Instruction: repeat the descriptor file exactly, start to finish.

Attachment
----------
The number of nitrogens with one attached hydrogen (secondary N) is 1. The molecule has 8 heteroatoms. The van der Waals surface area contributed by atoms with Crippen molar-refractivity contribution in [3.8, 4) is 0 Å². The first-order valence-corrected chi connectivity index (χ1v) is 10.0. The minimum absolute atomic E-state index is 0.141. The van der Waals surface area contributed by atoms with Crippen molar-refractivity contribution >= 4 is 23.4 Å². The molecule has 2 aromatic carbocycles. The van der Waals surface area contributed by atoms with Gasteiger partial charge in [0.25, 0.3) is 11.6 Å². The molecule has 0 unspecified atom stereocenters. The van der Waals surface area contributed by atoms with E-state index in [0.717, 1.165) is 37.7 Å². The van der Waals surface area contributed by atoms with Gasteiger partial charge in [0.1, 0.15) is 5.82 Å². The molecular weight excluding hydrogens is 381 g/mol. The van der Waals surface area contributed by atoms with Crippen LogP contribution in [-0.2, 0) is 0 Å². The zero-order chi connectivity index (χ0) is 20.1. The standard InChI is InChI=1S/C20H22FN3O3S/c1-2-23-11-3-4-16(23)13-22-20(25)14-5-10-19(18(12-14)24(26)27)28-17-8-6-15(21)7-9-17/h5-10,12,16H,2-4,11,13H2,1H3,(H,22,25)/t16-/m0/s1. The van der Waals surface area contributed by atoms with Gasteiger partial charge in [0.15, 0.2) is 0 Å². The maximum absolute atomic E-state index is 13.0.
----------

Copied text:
The number of nitrogens with one attached hydrogen (secondary N) is 1. The molecule has 8 heteroatoms. The van der Waals surface area contributed by atoms with Crippen molar-refractivity contribution in [3.8, 4) is 0 Å². The first-order valence-corrected chi connectivity index (χ1v) is 10.0. The minimum absolute atomic E-state index is 0.141. The van der Waals surface area contributed by atoms with Crippen molar-refractivity contribution >= 4 is 23.4 Å². The molecule has 2 aromatic carbocycles. The van der Waals surface area contributed by atoms with Gasteiger partial charge in [0.25, 0.3) is 11.6 Å². The molecule has 0 unspecified atom stereocenters. The van der Waals surface area contributed by atoms with E-state index in [0.717, 1.165) is 37.7 Å². The van der Waals surface area contributed by atoms with Gasteiger partial charge in [0.1, 0.15) is 5.82 Å². The molecular weight excluding hydrogens is 381 g/mol. The van der Waals surface area contributed by atoms with Crippen LogP contribution in [-0.2, 0) is 0 Å². The zero-order chi connectivity index (χ0) is 20.1. The standard InChI is InChI=1S/C20H22FN3O3S/c1-2-23-11-3-4-16(23)13-22-20(25)14-5-10-19(18(12-14)24(26)27)28-17-8-6-15(21)7-9-17/h5-10,12,16H,2-4,11,13H2,1H3,(H,22,25)/t16-/m0/s1. The van der Waals surface area contributed by atoms with Gasteiger partial charge in [0.15, 0.2) is 0 Å². The maximum absolute atomic E-state index is 13.0.